“Introduction to ad-hoc information retrieval”

Task overview:

Given a query and a corpus, find the relevant items

  • query: textual description of information need
  • corpus: a collection of textual documents
  • relevance: satisfaction of the user’s information need

Basic Information Retrieval Process

Document Representation

  • Document representation = deciding which concepts should go in the index
  • Option 1 (controlled vocabulary): a set a manually constructed concepts that describe the major topics covered in the collection
  • Option 2 (free-text indexing): the set of individual terms that occur in the collection

Controlled vocab

  • Controlled vocabulary: a set of well-defined concepts
  • Assigned to documents by annotators (or automatically) example: MeSH

free-text indexing

  • Represent documents using terms within the document
  • Which terms? Only the most descriptive terms? Only the unambiguous ones? All of them?
  • Usually, all of them (a.k.a. full-text indexing)
  • The user will use term-combinations to express higher level concepts
  • Query terms will hopefully disambiguate each other (e.g., “volkswagen golf”)

free-text indexing preprocess

  • Step 1: mark-up removal: remove html tags
  • Step 2: down-casing
  • Step 3: tokenization
  • Step 4: stopword removal
  • Step 5: create an index using the union of all remaining terms

Boolean Retrieval

  • Assumption: the user wants to find all the relevant documents and only the relevant documents
  • evaluation metric: precision and recall
  • Query is explicit using AND, OR. example: “Trump AND Xi”

Most Basic View of a Search Engine

  • It uses an index to quickly locate the relevant documents
  • Index: a list of concepts and pointers to documents that discuss them

Bit-map index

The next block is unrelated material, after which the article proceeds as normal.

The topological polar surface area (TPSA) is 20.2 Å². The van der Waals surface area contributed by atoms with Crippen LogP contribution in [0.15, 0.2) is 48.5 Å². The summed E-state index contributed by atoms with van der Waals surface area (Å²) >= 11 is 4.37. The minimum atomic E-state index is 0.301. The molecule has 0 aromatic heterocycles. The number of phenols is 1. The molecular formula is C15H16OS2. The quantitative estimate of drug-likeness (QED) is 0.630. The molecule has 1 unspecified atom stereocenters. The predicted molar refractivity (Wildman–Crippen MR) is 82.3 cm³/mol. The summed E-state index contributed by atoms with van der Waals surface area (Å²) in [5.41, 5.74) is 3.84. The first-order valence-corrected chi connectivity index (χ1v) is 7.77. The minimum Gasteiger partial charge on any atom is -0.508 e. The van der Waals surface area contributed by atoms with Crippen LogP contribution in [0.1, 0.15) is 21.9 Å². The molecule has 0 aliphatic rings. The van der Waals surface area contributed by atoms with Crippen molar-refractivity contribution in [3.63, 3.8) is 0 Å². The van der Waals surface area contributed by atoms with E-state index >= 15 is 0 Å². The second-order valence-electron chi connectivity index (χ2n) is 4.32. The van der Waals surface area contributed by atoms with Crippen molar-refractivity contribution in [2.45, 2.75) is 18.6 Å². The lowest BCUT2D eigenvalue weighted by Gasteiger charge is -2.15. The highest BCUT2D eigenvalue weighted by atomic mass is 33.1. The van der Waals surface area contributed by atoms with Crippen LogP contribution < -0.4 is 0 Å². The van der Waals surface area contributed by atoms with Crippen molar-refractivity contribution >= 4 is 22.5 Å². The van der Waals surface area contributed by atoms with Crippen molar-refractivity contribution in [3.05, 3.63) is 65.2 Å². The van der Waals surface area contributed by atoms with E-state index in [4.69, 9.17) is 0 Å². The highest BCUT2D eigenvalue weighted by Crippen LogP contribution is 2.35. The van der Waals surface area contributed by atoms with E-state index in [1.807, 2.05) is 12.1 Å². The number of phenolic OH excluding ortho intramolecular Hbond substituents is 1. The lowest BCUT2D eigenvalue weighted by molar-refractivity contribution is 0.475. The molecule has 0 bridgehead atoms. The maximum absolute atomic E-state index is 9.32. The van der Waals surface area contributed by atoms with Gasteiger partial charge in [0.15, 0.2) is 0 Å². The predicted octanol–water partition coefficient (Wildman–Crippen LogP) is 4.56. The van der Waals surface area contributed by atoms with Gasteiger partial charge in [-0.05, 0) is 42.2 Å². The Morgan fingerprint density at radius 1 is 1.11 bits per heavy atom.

• 1 = the word appears in the document at least once
  • 0 = the word does not appear in the document
  • Does not represent word frequency, order, or location information
  • the matrix is very sparse
  • example of bit-map query and search process:
  • Alternative: represent only the 1’s: df = number of documents in which the term appears at least once
  • all documents need to be sorted by docid
  • search process(AND):
    • If docids are equal, add docid to results and increment both pointers
    • If docids are not equal, increment pointer with lowest docid
    • Repeat until (1) end of one list and (2) docid from other list is greater (early stopping)
  • search process(OR):
    • If docids are equal, add docid to results and increment both pointers
    • If docids are not equal, add lowest docid and increment its pointer
    • Repeat until end of both lists
  • Retrieval Model 1: Unranked Boolean
    • Retrieves the set of documents that match the boolean query (an “exact-match” retrieval model)
    • Returns results in no particular order
  • Retrieval Model 2: Ranked Boolean
    • consider tf = term frequency (# of times the term appears in the document)
    • At each step, keep a list of documents that match the query and their scores (a.k.a. a “priority queue”)
    • Score computation:
      • A AND B: adjust the document score based on the minimum frequency/score associated with expression A and expression B
      • A OR B: adjust the document score based on the sum of frequencies/scores associated with expression A and expression B
YONG HUANG

YONG HUANG

Hi, I'm Yong Huang. I am a Ph.D. student in Computer Science at UC Irvine, I am interested in machine learning for healthcare, before coming to UC Irvine, I did my Master at Cornell Tech and did my undergrad at Tongji University. Thank you for visiting my site. I recently removed several blogs because I found mathjax is broken, sorry about the incovenience.